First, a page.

Survey Shows Law Companies are not Complying with HIPAA Regulations

The Health Insurance Portability and Accountability Act (HIPAA) deals with health insurers, healthcare providers, and healthcare clearinghouses, and all covered entities are required to comply with HIPAA Privacy, Security, and Infringement Announcement Laws.

HIPAA additionally applies to vendors as well as other firms carrying out business with covered bodies, which are classified as HIPAA Business Associates. In case a Business Associate is provided with the Protected Health Information of patients or health plan members, or their systems or software are able to touch PHI/PII, those entities are additionally needed to abide by HIPAA Laws.

Are Lawyers Classified as Business Associates of HIPAA-Covered Bodies?

As per Legal Workspace, healthcare lawyers might fall under the category of Business Associate, and as such, they should abide by HIPAA Laws.  If a healthcare lawyer is provided with healthcare data, it’s obligatory for that lawyer – or her or his law company – to make sure the necessary administrative, technical, as well as physical controls, are applied to safeguard PHI provided by healthcare customers.

The latest survey carried out by Legal Workspace indicates that many are not. Actually, the majority of health lawyers aren’t abiding by HIPAA Laws and have failed to apply the correct administrative, technical, and physical protections to keep PHI/PII safe.

Legal Workspace analyzed 240 law companies and questions were asked concerning the technical controls which had been set up to keep customer data safe. Just 13% of law companies said they had applied the technology necessary to make sure compliance with HIPAA Rules.

The lack of technical precautions might possibly leave law companies vulnerable to cyberattacks, with law companies much easier targets for hackers compared to healthcare companies. It might also see them liable to pay penalties for non-compliance.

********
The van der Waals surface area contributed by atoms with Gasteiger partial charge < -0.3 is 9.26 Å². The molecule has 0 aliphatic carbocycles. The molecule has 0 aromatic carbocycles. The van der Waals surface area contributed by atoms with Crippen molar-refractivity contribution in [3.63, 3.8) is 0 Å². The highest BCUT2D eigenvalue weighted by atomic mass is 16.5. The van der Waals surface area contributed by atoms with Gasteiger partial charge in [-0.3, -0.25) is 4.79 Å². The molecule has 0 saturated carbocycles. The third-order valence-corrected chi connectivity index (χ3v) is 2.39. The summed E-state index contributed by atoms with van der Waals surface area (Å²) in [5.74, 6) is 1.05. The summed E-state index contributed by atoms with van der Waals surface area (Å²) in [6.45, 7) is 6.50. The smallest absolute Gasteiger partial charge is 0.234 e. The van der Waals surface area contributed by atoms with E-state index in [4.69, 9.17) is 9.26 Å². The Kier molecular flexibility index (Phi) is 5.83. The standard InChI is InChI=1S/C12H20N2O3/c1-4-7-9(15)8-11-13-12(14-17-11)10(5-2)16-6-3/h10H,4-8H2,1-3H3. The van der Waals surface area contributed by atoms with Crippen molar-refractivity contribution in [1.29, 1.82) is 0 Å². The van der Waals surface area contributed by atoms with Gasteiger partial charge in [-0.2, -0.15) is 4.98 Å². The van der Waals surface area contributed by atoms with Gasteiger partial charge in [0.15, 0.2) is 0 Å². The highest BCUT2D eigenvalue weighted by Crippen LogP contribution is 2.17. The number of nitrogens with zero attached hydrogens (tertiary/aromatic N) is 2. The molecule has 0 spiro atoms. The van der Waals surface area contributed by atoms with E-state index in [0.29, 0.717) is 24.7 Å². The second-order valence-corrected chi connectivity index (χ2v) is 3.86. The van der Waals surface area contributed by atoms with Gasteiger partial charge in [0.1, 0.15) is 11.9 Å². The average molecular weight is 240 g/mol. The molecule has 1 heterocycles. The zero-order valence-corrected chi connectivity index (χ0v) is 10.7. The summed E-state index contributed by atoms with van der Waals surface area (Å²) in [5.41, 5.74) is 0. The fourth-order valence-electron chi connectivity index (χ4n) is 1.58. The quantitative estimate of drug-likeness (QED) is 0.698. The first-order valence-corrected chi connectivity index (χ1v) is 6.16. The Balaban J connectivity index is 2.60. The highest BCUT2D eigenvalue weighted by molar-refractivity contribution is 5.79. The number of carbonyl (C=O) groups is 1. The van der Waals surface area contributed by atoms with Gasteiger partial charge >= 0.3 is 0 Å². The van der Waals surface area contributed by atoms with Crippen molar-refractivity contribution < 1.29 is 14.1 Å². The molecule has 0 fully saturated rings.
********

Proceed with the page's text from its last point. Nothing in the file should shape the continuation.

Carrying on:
The main matters of concern emphasized by the survey were as under:

  • A lack of email encryption: 55% of law companies had either not applied email encryption or were unconscious if their email server encrypted data. Just 45% declared to use encryption on email servers
  • Just 6 out of 10 law companies had a present Business Associate Agreement (BAA) in place
  • Only below half of law companies (48%) said they had personal health information access logs
  • Just 46% maintained and reviewed PHI logs on distant devices and made sure data were securely deleted when no more required.
  • Just 45% utilized an incursion recognition system
  • Just 39% utilized two-factor verification
  • Just 58% stated their off-site data backups abide by HIPAA rules

The survey was carried out between November, 2015, and January, 2016, and accused were from law companies who do business with HIPAA-covered entities, like those dealing with personal injury, product liability, medical malpractice, elder care,            insurance coverage, as well as other healthcare legal matters.

As per Joe Kelly, Legal Workspace partner and CEO, “If you have a law company and think you are abiding by HIPAA, I would advise you to re-examine your cyber-security and technology procedures. You might be astonished at the results.”

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Mark Wilson

Mark Wilson is a news reporter specializing in information technology cyber security. Mark has contributed to leading publications and spoken at international forums with a focus on cybersecurity threats and the importance of data privacy. Mark is a computer science graduate.